Patients on opioids for chronic pain management develop common complications that respond best to discontinuation and consideration of alternative pharmacotherapies, often in combination with behavioral interventions. A presentation at the October 2019 Psych Congress in San Diego covered these chronic opioid complications in detail. This overview addresses two medications for analgesia of chronic benign pain, both of which have substance abuse risks themselves—cannabinoids and ketamine.
Cannabinoids are associated with complications in terms of their use, potential for abuse, and administration. Without concurrent opioids, cannabinoids’ efficacy as an analgesic is poor; and 10% of people who use tetrahydrocannabinol (THC) become addicted to it.1,2 In addition, the cannabinoids, particularly cannabidiol (CBD), can potentiate the efficacy to, and reduce tolerance to, opioids. This brief overview focuses on CBD, because data and legal regulation have been rapidly progressing for its potential role in chronic pain management both within psychiatric and primary care settings. Furthermore, all 50 states have laws legalizing CBD with varying degrees of restrictions, and many people obtain CBD online without a medical cannabis license or physician prescription.
Although we do not know the most effective therapeutic dose of CBD for pain, some preliminary estimates are available, such as the 5mg/kg twice-daily dose of Epidiolex for treating two rare seizure disorders.5 Moreover, we can compare analgesic effects using the number of patients needed to treat (NNT) for a clinically significant therapeutic effect. Tricyclic antidepressants and opioids have the lowest NNT for treating neuropathic pain (2.6 and 2.1, respectively).6,7 This NNT means that for every single patient showing a therapeutic response to each of these agents, we need to treat 2.6 patients and 2.1 patients for tricyclics and opioids, respectively. Perhaps more simply, one of every two patients treated with opioids will have satisfactory analgesia from chronic neuropathic pain. In comparison, an oral CBD spray was found to have an NNT of 5.0, which is comparable to many routine agents used in treating neuropathic pain, including SSRIs (NNT=5.0) and gabapentin (NNT=6.4).8,9
It is also important to look at the negative aspects of treatment. A meta-analysis of 18 double-blind, randomized controlled trials on CBD efficacy analyzed the harms associated with CBD. They found that the number needed to harm (NNH) with CBD, which ideally would be high, was instead relatively low. For CBD, the NNH ranged from 5 to 8 patients, while other analgesics have NNH values above 20.10-12 Specific adverse events contributing to the poor value for NNH included impaired motor function (NNH=5), altered perception (NNH=7), and altered cognitive function (NNH=8). Thus, assessing the efficacy of CBD must be balanced against the potential for harm in the management of neuropathic pain.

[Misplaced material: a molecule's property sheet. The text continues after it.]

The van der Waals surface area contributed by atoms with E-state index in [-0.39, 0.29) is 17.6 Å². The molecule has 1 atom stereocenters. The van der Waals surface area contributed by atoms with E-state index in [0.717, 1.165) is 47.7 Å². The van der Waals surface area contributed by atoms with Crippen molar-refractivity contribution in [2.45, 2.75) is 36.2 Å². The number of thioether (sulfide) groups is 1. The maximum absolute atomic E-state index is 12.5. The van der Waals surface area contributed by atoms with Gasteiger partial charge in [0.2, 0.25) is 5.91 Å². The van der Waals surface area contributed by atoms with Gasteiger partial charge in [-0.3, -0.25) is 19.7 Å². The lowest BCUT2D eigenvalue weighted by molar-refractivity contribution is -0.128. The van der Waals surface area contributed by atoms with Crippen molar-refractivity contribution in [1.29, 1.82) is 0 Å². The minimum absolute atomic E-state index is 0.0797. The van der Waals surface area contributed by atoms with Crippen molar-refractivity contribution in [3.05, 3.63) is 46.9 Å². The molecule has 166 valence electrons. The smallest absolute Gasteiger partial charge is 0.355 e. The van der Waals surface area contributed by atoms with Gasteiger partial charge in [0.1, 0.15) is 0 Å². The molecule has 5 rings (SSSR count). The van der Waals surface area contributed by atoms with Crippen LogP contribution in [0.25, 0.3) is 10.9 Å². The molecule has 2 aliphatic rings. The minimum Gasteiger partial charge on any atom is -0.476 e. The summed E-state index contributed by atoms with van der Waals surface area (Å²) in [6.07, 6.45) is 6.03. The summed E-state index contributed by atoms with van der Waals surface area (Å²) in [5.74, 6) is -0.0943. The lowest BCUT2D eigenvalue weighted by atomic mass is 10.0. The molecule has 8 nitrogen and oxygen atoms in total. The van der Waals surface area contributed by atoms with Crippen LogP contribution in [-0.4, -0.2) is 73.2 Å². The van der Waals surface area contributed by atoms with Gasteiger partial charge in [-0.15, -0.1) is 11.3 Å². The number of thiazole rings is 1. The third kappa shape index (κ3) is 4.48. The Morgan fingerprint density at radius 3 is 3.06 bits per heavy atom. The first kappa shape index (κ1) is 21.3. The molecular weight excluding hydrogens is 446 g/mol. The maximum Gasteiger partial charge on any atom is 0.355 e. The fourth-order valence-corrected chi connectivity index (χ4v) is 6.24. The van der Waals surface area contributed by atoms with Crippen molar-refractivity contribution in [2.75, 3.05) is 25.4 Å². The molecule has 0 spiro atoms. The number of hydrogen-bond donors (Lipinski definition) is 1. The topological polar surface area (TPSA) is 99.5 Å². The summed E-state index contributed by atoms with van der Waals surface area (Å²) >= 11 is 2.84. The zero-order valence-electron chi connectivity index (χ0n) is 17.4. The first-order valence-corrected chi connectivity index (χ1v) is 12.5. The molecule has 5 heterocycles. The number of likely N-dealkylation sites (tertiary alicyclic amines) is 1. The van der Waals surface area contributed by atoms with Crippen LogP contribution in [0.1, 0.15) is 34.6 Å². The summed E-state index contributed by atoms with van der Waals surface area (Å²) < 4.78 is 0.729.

The CBD oral solution Epidiolex is available in the US for management of refractory epilepsy, but it has been used off label for chronic pain conditions.5 GW pharmaceuticals also produce nabiximols, which is a marijuana extract currently approved in the UK to treat neuropathic pain, pain due to spasticity, overactive bladder, and other symptoms associated with multiple sclerosis. GW Pharmaceuticals is currently planning Phase 3 trials for nabiximols in the US.6,13,14 Thus, these medications are likely to become available in FDA-approved formulations at doses that have potential analgesic efficacy in the not too distant future.
The role of ketamine for chronic pain is more complex, including the setting for delivery. However, ketamine use for chronic pain could be adopted within the specialized psychiatry settings that the new REMS (Risk Evaluation and Mitigation Strategies) programs are mandating for esketamine to treat depression.3,4
Ketamine might best be considered among the antidepressants that have consistently shown efficacy for chronic pain in conditions such as peripheral neuropathy, diabetic neuropathy, phantom limb pain, and patients with depression and pain.15 The relative efficacy of antidepressants based on NNT follows the efficacy of opioids, which has an NNT of 2.1, as previously noted. In comparison, the NNT for similar opioid alternatives are as follows: 3.6 for tricyclic antidepressants; 6.4 for serotonin- norepinephrine reuptake blockers; 7.2 for gabapentin; and 7.7 for pregabalin. However, the onset of full efficacy for opioids is rapid (and usually only a few minutes after oral ingestion), while these other medications typically take six to eight weeks for full efficacy as analgesics.
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